The downside is that you when you opt for these subsidised rates (as opposed to private rates at government hospitals), you get a different gynaecologist with every visit. Plus, you need to be referred to the hospital by your GP or polyclinic. You can’t just walk in and declare you want to be a subsidised patient.

Here’s how much you can expect to pay for your first consultation at government hospitals, GST included:

Hospital Price range (private) Price (subsidised)
KKH $134.07 – $166.77 $33.90 ​– $87.01​
SGH $137.89 – $176.69 $30.50 – $71.17
NUH $135.16 – $175.49 $25.50 – $63.75

At your first visit, your gynaecologist will estimate your due date–40 weeks from the first day of your last period. If this is not the same doctor who did your preconception screening, he may check your medical history and that of your families’ (both yours and your husband’s) to flag any possible hereditary illnesses.

Then comes the tests:

  • Blood test–to determine the amount of pregnancy hormone (Human Choroid Gonadotrophin) you have. This will tell him more accurately how far along you are in your pregnancy
  • Blood test–for a full blood count; and to check for infections, thyroid disease, Rh antibodies and exposure to viral diseases especially rubella (which, when contracted during pregnancy, can result in miscarriage, stillbirth and birth defects)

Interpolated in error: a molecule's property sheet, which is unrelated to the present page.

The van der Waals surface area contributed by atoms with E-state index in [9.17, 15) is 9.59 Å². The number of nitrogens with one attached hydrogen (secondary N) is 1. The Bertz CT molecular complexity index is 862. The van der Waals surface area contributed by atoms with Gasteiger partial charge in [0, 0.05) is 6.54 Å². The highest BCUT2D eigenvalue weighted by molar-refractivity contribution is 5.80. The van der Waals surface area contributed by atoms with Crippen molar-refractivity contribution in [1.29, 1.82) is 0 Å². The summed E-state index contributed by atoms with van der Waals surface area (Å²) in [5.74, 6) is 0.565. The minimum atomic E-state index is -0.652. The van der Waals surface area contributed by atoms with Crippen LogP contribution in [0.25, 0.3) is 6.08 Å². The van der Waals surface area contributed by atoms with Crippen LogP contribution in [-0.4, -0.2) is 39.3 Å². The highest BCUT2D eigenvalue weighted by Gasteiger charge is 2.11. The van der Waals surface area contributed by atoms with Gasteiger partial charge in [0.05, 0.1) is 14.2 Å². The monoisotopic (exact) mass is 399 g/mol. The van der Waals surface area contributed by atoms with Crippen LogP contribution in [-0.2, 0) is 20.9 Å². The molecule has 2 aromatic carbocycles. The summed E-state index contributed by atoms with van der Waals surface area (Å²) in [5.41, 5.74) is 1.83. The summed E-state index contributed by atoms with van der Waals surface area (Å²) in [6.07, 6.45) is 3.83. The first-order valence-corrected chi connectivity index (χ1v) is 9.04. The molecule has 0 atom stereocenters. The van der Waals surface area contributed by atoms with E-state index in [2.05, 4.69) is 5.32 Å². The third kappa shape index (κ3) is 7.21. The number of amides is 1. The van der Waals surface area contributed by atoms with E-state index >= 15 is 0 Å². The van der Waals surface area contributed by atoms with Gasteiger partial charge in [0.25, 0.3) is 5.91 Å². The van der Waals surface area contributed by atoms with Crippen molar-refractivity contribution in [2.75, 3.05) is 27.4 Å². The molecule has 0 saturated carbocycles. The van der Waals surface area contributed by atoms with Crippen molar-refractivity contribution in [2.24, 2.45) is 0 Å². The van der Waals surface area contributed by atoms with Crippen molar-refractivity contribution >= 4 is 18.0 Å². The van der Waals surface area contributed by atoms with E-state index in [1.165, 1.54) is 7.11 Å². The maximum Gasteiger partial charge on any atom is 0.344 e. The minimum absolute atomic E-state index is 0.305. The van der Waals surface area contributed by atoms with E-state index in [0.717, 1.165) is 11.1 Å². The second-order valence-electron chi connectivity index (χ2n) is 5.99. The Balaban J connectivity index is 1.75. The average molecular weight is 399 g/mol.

• Pelvic exam and Pap smear
  • Vaginal ultrasound–to detect the intrauterine gestational sac with a yolk sac and your baby

Within the first 12 weeks, you will probably see your gynaecologist once or twice. While you’ll be charged for each visit, the repeat consultations after the first one generally cost less:

Hospital Price range (private) Price (subsidised)
KKH $97.01 – $126.44 $33.90 ​– $87.01​
SGH $95.27 – $129.06 $30.50 – $71.17
NUH $104.68 – $126.44 $23.70 – $59.25

You can offset the costs with Medisave. Under the Medisave Maternity Package (MMP), you can withdraw:

  • Up to $900 for pre-delivery medical expenses
  • From $750 and $2,600 for delivery expenses
  • $550 per day for the first 2 days of admission and $400 per day from the third day onwards

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3. Prenatal check-ups for second trimester onwards

From Week 13, you can sign up for a package with your gynaecologist. This would include monthly check-ups escalating to weekly ones in your final trimester.

As you can guess, costs are going to vary depending on whether you choose a government hospital or private one. Subsidised packages at government hospitals might cost you a few hundred, while private ones could be a few thousand.

KKH’s antenatal package starts from $804.42 (including GST) and includes the following:

  • 6 x antenatal consultations with bedside ultrasound scan
  • 6 x urine dipstick for glucose and protein
  • 20-week detailed scan for fetal structural anomaly OR growth scan
  • Blood tests to check for anaemia and gestational diabetes



4. Fetal abnormality tests (optional)

As early as Week 10, you can test for fetal abnormalities. This is usually recommended for older mums (aged above 35), but there’s certainly no harm if younger mums want to do it too.